London remains a theatrical powerhouse – but look how dependent it is on the US for electricity at the moment. Currently running at the Old Vic is Other Desert Cities by Jon Robin Baitz; shortly to arrive at the Almeida there’s Mr Burns, by Anne Washburn; imminent at the Duchess is Bakersfield Mist, by Stephen Sachs, starring Kathleen Turner. The Young Vic is on to a winner with a radical treatment of Arthur Miller’s A View from the Bridge by Belgian director Ivo van Hove and in July will treat us to Tennessee Williams’ A Streetcar Named Desire, as interpreted by the trailblazing Australian Benedict Andrews and starring Gillian Anderson – a sell-out smash already.
It’s not that we can’t muster the goods – Mike Bartlett’s King Charles III at the Almeida has brought some badly needed buzz back to the new writing scene, and I have high hopes for James Graham’s Privacy at the Donmar, opening this week, but look ahead to what’s in the pipeline and the standout West End shows, among them the transfer of Wolf Hall and the stage premiere of Shakespeare in Love, hardly spell a defining year of home-grown originality. For all the virtues of Moira Buffini’s Handbagged, there’s something odd about a play revisiting Thatcher and the 1980s being given a push as a bold new talking point.
“There’s a confidence and brio coming from the States that’s really exciting,” the director Laurence Boswell argues. He has done more than most to alert us to the renaissance on the other side of the Atlantic, mounting seasons of contemporary American work at the Ustinov studio, Bath, the latest of which got nicely under way with the UK premiere of Dan LeFranc’s fantastic, fractured, time-lapsing family drama The Big Meal and continues this month with Steady Rain by Keith Huff. Still to come are Intimate Apparel by Lynn Nottage and Bad Jews by Joshua Harmon.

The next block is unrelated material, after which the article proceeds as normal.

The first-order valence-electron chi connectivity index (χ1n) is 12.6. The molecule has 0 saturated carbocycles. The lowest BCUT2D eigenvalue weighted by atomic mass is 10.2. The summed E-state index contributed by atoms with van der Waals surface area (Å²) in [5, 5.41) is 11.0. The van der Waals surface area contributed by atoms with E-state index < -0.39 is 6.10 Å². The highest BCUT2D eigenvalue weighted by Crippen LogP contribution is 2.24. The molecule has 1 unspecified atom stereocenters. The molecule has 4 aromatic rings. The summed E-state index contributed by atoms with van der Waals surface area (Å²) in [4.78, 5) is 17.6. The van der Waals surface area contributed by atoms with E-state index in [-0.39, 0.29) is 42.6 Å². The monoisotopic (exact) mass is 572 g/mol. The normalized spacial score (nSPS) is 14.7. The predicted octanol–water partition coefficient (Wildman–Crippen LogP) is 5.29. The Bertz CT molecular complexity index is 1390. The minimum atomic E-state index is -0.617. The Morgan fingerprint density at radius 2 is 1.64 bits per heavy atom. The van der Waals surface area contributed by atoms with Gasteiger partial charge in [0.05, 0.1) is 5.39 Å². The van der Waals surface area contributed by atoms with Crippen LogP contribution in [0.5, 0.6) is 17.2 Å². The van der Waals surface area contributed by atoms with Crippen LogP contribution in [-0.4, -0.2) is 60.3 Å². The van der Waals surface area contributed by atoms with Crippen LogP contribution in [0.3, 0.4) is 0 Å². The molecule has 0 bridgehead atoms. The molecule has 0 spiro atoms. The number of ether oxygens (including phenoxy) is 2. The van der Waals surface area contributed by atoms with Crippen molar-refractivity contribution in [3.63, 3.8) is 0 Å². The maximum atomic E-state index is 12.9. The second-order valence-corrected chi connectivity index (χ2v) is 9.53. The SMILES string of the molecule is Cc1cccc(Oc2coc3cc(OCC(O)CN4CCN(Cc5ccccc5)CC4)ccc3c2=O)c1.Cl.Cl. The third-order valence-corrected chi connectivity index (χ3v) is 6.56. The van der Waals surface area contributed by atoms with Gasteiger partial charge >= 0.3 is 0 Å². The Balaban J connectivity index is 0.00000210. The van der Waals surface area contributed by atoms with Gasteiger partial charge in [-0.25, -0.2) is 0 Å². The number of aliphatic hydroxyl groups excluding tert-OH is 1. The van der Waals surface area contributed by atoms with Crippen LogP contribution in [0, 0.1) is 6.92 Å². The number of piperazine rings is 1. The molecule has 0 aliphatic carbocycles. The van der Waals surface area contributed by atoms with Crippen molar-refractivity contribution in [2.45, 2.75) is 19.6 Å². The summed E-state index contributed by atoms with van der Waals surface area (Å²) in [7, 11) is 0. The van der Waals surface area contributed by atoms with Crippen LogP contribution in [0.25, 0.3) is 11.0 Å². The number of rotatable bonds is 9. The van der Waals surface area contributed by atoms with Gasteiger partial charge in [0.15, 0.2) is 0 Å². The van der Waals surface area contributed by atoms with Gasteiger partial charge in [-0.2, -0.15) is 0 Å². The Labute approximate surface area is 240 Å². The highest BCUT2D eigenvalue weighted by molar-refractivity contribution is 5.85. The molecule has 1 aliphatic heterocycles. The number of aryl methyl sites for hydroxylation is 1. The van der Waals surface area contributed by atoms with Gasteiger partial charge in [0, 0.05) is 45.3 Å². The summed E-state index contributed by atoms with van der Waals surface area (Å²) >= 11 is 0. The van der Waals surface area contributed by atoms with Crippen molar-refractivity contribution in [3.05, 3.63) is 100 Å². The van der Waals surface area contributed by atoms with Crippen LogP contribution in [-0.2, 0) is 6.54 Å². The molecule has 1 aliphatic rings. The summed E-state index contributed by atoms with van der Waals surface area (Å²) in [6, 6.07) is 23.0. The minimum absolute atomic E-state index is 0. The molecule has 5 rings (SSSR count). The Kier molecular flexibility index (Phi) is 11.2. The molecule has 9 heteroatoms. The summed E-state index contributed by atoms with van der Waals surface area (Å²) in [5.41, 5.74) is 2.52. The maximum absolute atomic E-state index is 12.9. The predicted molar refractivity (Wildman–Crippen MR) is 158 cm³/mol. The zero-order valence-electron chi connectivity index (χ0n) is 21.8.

Ambition – in terms of form and ideas – is the hallmark of this wave of work. “A lot of these plays reflect the high-energy, high-pressure nature of New York – which is where playwrights mainly gravitate,” Boswell argues.
“A whole generation seems to have said ‘We’re fed up with naturalism and realism’ – that’s really exciting. And the fact that the political world has got so detached from ordinary life has been a stimulus, too – there has been a powerful need for other, dissenting, creative voices. I think American theatre is doing what radical politics has been doing, segmenting into issues. Instead of striving to pen a single state-of-the-nation play, playwrights are thinking about their individual ‘nations’. The American Dream is dead for most of them – they’re wondering what’s actually going on now.”
Sure, there’s no magic wand anyone can wave to transform our new writing overnight – and if we’re making a good impression more in fits and starts than a sustained surge these days, one has to accept that that’s the way the cookie crumbles. But perhaps British playwrights might get shamed into hardier dramatic action by this potent invasion from over the pond. Not so long ago, it was the Brits who looked vigorous and thrusting compared with their Yankee counterparts. Now they’re in danger of looking a little limp.
Dominic Cavendish is the lead theatre critic for The Daily Telegraph. He is the founding editor of the audio archive Theatrevoice